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I'm Still Standing: PTSD and Survivor's Guilt

According to the Mayo Clinic, Post-traumatic stress disorder (PTSD) is a mental health condition that's triggered by a terrifying event — either experiencing it or witnessing it. Symptoms may include flashbacks, nightmares, and severe anxiety, as well as uncontrollable thoughts about the event.

Many people who go through traumatic events have difficulty adjusting and coping for a while, but they don't have PTSD — with time and good self-care, they usually get better. But if the symptoms get worse or last for months or even years and interfere with your functioning, you may have PTSD.

Getting effective treatment after PTSD symptoms develop can be critical in reducing symptoms and improve function.

Post-traumatic stress disorder symptoms may start within three months of a traumatic event, but sometimes symptoms may not appear until years after the event. These symptoms cause significant problems in social or work situations and in relationships.

PTSD symptoms are generally grouped into four types: intrusive memories, avoidance, negative changes in thinking and mood, or changes in emotional reactions.

During my previous blogs pertaining to PTSD, I covered intrusive memories and avoidance. On this current blog, I will be discussing negative changes in thinking and mood.

Symptoms of negative changes in thinking and mood may include:

*Negative feelings about yourself or other people
*Inability to experience positive emotions
*Feeling emotionally numb
*Lack of interest in activities you once enjoyed
*Hopelessness about the future
*Memory problems, including not remembering important aspects of      the traumatic event
*Difficulty maintaining close relationships
*Changes in emotional reactions

Symptoms of changes in emotional reactions (also called arousal symptoms) may include:

*Irritability, angry outbursts or aggressive behavior
*Always being on guard for danger
*Overwhelming guilt or shame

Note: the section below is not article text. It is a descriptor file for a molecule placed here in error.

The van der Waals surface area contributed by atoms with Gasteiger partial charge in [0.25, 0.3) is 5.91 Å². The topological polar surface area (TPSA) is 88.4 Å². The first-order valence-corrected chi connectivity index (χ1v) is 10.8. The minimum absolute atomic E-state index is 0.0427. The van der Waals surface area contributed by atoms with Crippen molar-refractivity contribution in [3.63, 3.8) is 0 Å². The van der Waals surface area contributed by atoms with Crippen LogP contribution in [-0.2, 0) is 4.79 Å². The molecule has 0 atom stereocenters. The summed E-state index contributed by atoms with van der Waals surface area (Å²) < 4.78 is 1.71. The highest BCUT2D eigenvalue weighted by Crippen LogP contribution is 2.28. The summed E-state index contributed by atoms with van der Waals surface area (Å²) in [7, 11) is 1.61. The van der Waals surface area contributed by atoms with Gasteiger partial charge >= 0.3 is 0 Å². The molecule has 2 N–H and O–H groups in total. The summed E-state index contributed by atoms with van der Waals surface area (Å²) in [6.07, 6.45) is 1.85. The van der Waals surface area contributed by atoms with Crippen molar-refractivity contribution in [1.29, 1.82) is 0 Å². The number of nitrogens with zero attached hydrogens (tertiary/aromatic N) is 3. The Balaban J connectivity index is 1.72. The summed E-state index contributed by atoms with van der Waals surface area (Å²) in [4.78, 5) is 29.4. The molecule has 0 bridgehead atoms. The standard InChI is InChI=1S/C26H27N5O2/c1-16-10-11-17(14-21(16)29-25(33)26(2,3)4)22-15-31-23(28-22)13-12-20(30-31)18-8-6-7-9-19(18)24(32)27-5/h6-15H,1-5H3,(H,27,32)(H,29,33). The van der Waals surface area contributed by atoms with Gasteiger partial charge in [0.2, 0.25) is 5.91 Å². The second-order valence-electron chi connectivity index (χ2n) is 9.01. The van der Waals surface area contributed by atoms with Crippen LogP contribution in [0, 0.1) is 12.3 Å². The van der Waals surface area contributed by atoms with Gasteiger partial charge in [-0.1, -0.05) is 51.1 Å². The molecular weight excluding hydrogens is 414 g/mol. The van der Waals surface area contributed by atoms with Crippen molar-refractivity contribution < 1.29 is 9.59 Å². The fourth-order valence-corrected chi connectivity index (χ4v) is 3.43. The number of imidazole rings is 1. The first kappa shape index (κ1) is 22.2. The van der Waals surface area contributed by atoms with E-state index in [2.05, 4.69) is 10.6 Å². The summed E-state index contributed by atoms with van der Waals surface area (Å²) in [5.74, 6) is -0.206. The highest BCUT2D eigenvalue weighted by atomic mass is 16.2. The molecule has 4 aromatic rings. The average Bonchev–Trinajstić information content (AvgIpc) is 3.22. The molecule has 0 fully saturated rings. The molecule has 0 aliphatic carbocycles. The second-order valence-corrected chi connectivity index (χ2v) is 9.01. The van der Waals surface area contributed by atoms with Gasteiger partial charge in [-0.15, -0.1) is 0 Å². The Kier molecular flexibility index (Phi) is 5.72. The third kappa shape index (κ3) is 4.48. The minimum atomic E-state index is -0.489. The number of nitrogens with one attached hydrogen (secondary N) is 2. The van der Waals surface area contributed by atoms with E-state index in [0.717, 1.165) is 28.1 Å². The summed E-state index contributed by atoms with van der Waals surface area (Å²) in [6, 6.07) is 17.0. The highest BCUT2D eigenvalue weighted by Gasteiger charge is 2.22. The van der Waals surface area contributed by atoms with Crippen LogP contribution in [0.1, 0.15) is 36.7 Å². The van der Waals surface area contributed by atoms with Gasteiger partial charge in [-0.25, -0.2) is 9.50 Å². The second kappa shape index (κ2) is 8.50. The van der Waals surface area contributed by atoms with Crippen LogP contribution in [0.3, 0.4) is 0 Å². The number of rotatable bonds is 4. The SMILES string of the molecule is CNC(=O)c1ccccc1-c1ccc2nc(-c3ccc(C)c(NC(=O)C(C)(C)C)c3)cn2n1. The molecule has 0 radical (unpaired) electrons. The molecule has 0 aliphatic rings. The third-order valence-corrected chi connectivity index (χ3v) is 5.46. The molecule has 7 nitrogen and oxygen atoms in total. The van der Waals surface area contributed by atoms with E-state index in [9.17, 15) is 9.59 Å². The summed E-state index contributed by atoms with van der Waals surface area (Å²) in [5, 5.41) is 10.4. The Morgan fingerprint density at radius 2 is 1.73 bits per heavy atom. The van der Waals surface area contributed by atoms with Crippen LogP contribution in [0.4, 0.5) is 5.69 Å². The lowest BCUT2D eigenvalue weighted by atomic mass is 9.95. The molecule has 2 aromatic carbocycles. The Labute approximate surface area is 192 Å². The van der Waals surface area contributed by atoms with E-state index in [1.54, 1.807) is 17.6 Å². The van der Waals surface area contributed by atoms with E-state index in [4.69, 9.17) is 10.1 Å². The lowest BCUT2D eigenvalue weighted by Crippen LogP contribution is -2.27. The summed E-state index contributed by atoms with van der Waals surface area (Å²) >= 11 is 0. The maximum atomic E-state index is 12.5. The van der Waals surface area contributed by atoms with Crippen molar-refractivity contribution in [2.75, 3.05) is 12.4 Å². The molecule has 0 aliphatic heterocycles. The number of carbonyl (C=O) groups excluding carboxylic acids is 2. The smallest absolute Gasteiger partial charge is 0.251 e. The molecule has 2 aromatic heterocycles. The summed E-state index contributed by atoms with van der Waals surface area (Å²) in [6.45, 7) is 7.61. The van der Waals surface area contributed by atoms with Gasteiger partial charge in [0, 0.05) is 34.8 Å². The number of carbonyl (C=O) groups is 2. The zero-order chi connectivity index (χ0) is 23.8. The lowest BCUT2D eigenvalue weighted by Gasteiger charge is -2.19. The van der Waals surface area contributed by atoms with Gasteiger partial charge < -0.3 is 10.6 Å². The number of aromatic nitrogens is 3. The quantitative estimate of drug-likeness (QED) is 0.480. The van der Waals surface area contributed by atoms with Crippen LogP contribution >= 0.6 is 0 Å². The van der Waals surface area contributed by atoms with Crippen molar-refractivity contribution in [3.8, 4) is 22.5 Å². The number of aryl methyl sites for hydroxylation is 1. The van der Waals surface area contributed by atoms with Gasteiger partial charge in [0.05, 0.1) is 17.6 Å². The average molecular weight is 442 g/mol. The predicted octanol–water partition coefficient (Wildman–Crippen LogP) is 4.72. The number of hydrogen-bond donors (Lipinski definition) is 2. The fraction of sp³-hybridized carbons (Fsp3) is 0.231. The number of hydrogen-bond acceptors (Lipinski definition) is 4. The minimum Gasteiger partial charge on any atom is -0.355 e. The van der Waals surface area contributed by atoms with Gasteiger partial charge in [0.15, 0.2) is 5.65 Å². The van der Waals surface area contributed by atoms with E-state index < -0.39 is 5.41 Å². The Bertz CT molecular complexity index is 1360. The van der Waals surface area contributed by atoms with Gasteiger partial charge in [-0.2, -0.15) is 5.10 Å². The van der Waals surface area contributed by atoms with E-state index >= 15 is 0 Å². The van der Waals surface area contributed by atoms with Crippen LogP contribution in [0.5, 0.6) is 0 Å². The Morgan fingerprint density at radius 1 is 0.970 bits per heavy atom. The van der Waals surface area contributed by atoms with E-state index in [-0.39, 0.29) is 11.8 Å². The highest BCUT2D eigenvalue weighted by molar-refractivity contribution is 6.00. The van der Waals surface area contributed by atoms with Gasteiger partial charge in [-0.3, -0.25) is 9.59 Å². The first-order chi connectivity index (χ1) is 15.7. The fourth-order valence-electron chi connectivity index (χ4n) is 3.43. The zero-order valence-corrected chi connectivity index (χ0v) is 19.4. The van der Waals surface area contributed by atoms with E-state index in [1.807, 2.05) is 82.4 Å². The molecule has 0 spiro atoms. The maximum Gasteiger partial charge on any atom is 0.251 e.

*Self-destructive behavior, such as drinking too much or driving too        fast
*Trouble concentrating
*Trouble sleeping
*Being easily startled or frightened

Although I can identify with many of the above-listed symptoms, one of the major challenges I face daily with PTSD is the overwhelming guilt I feel surviving an armed robbery (survivor's guilt) in Harlem, NY where I witnessed the murder's of my mother and godmother. No matter how many times people continue to tell me that I was destined to survive, it doesn't nullify the fact that I lost two people very near and dear to me.

No matter which of the above-mentioned symptoms that you may be struggling with, it's always very helpful to seek counseling from a licensed Mental Health professional and also share your thoughts and feelings with those who can identify with your inner struggles. This has been very beneficial to me because there's truly POWER in numbers.

According to the Mayo Clinic, If you have disturbing thoughts and feelings about a traumatic event for more than a month, if they're severe, or if you feel you're having trouble getting your life back under control, talk to your health care professional. Get treatment as soon as possible to help prevent PTSD symptoms from getting worse.

If you or someone you know is having suicidal thoughts, call the National Suicide Prevention Lifeline at 800-273-TALK (800-273-8255) to reach a trained counselor. Use that same number and press 1 to reach the Veterans Crisis Line.

Also, if you think you may hurt yourself or attempt suicide, please call 911 or your local emergency number immediately. Until next time, God Bless and have a safe and Happy Holiday season.



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